as well as from the house and senate leadership in both parties. if they have got some ideas that have been ready made, i think people would be interested in looking at them, but i think the conversation will quickly move to the leadership level. >> the democratic leaders and the republican leaders in the senate have someone in net gain eightthe gang of 8? >> i think they have expressed an interest. they are participating. in some sense, not as the spokespersons for the leadership. but with the blessing of the leadership. that being said, i think that they have done a good job and try to work through some of the issues. but i think once the election is over, you will see the house,
senate leadership and the white house really engage quickly. on these issues. >> spoke with nancy pelosi heading be dccc. there's a lot of speculation that she will not be serving the entire congress. there's concern within some democrats of who will fill that role, especially on the fund- raising part. do you have any idea whether she is going to be continuing on and being the top democrat in the next congress? and do you think that there would be a major voice -- whenever she decides? >> i do not know what your plans are. i think she is served the democrats predict the house very well. i thought she served the country very well. i think she serves our caucus very well as a democrat leader. i do not know exactly what decisions she will make.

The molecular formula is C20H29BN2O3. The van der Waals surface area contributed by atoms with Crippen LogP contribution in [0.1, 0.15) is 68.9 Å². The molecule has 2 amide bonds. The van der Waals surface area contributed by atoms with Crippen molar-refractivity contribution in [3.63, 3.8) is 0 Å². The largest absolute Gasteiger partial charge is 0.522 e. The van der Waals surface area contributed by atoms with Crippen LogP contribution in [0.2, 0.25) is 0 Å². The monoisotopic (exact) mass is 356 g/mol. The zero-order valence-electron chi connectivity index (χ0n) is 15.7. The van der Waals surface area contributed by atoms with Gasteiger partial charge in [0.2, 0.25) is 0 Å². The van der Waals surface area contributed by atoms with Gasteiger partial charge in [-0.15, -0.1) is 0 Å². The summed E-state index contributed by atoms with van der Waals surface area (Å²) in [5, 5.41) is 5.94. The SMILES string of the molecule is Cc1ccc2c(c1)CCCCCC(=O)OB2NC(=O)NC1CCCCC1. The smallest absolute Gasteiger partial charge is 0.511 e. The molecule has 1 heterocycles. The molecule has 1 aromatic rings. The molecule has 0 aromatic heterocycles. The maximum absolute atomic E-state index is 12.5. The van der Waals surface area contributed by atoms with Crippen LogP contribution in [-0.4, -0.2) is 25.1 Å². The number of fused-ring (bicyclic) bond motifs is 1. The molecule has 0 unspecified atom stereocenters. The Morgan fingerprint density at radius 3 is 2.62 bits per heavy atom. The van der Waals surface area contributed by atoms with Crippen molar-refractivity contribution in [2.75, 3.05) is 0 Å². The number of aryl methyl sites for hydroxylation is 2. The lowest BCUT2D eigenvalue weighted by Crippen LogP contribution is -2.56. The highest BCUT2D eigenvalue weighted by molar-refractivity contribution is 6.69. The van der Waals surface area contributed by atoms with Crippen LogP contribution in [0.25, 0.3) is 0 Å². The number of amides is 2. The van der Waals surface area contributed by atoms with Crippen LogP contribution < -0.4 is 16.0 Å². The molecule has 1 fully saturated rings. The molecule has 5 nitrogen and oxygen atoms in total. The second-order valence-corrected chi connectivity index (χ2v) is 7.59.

>> what about your decision? >> you are on but it now. -- you are on budget now. >> i do like the budget. unfortunately, because even in that position i am a member of the leadership. i participated in all the leadership meetings. and look, you never know what a post-election period will bring with it. obviously, you want to look at all of your options. but i should be clear. i think that serving as the senior democrat of the budget committee has been an honor that my colleagues gave me and provided me an opportunity to be in the middle of a lot of huge discussions. we will continue that way i hoped. >> would be willing to leave the house and take an administration position if there is a second obama term? >> i am focused on the election right now.